In just about any Hindu circle you can find yourself in you’re likely to hear of Dharma. It’s tossed around a lot, and while it’s super common I have found that most people – even when they know what it means – have a tough time verbalizing a good definition. I’m no different, but there’s a layer of meaning inherent to that term that I want to touch on. Responsibility.
Many know that it’s better to perform your own dharma poorly than to attempt and brilliantly succeed at someone else’s. As overused as that is, I love it and it’s one of the most endearing “doctrines” in all of Hinduism, so far as I’m concerned. A big part of this is responsibility.
The best and I have had numerous conversations about this. He’s made some pretty interesting life choices which have brought him some unfortunate karmic results. As we were discussing his ability to sift his way through these results, and what he might need to endure to get to brighter days, he once exclaimed, “I’m not going to be miserable for a decade!” Without going into details, this superficially sounds reasonable. But in reality he was demanding the easy road after he’d already screwed himself out of it. Another friend, from years ago, became very agitated with me when I questioned the role of his own responsibility in regard to a life-changing event he faced. And recently, I read on another blog maintained by a younger gay male who recently came out as HIV-positive. This young man seems to have a pretty good perspective on the matter of being HIV-positive, but a recent post on his blogspace (superficially) debated responsibilities falling on the shoulders of two people in a sexual relationship – one HIV-positive and one HIV-negative. His take was primarily that it’s as much the responsibility of the HIV-negative person’s to disclose their negative status as it might be for the HIV-positive person to disclose their own status. (I think he’s hitting on something important, but I’m not entirely convinced of his position.) America’s government is obsessed with responsibility. Almost everything touched by the government can be whittled down to dollars and who’s responsible for how they’re obtained and spent – and then we squabble over whether this is done responsibly or irresponsibly.
Responsibility is a weird thing these days. Maybe our concept of it is evolving as we are. I don’t know. But I do feel that we’re scared of it. We pay for overpriced insurance policies to avoid financial responsibility. We take people to court to hold them accountable for what we think should be their responsibility. And we project onto others our own guiding principles as we judge whether we think they’re doing what they ought to, or not.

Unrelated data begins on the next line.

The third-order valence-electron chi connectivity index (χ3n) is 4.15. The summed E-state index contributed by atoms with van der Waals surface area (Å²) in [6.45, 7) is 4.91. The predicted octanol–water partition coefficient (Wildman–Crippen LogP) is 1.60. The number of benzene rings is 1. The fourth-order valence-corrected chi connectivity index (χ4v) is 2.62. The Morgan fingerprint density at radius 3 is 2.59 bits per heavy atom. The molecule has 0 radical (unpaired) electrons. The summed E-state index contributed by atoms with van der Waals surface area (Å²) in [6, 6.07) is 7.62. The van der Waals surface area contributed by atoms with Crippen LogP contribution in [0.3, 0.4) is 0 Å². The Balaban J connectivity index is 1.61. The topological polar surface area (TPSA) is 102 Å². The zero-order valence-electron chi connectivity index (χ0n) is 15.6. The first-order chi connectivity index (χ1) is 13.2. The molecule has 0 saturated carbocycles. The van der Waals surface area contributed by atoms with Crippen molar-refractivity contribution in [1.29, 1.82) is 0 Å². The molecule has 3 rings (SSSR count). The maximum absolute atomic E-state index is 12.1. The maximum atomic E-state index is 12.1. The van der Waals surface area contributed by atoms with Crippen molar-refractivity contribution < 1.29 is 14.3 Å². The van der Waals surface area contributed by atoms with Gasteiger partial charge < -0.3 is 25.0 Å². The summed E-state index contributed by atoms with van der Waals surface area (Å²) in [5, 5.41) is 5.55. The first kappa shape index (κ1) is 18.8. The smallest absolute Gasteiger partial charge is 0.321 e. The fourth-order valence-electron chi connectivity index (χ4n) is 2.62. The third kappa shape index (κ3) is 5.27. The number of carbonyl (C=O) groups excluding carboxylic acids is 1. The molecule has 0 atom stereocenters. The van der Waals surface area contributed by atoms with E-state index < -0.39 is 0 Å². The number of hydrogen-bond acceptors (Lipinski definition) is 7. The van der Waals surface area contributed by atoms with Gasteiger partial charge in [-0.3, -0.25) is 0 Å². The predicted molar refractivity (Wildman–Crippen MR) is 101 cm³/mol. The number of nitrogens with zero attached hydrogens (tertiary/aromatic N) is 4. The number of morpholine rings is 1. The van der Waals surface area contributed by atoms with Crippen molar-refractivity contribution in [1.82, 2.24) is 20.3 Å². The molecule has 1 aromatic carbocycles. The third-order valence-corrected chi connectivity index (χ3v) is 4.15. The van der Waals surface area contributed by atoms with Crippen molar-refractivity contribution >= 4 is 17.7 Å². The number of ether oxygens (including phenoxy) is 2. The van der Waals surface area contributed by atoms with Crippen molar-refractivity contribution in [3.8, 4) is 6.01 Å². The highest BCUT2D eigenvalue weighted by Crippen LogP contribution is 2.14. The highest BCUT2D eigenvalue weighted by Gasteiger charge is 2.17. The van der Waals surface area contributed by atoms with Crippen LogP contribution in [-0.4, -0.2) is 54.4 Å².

It’s a funny thing, responsibility. It’s quite fluid and yet sure enough that it can be a determining factor in our life’s course. If you’re wondering how to decipher if something is within the reach of your personal responsibility, you can quiz yourself and maybe gain some clarity. You might consider the following if you’re debating the degree of responsibility that might apply to you:
1) Can anyone consider you at fault, to blame, or otherwise liable for actions considered?
2) Do you feel any sense of accountability to any who might be affected by actions considered?
3) Are you the direct cause of what happened, or can you otherwise be directly linked to it?
4) Are there expectations placed on you by others to do/not to do something?
5) Do you feel morally, legally, or mentally accountable for actions considered or performed?
I think, regardless of the context, if you answer “yes” to any of the above questions you should probably consider yourself responsible – even if only to a small degree. In fact, most of those questions are based on parts of the Merriam-Webster definition of responsible, so if you answered in the affirmative it’s safe to say you are to be held responsible.
Where dos this fit into the dharma we mentioned earlier? Right in the middle of it! No matter how you define responsibility one things is sure – it’s all you – and it’s expression will be unique to your path. This makes it a vital and integral task on the part of the individual to invest whatever might be needed to know who he is, as fully as possible. To be the best you possible – to have the best life possible – responsibility is a must.
Aum Shri Mahaganeshaya Namaha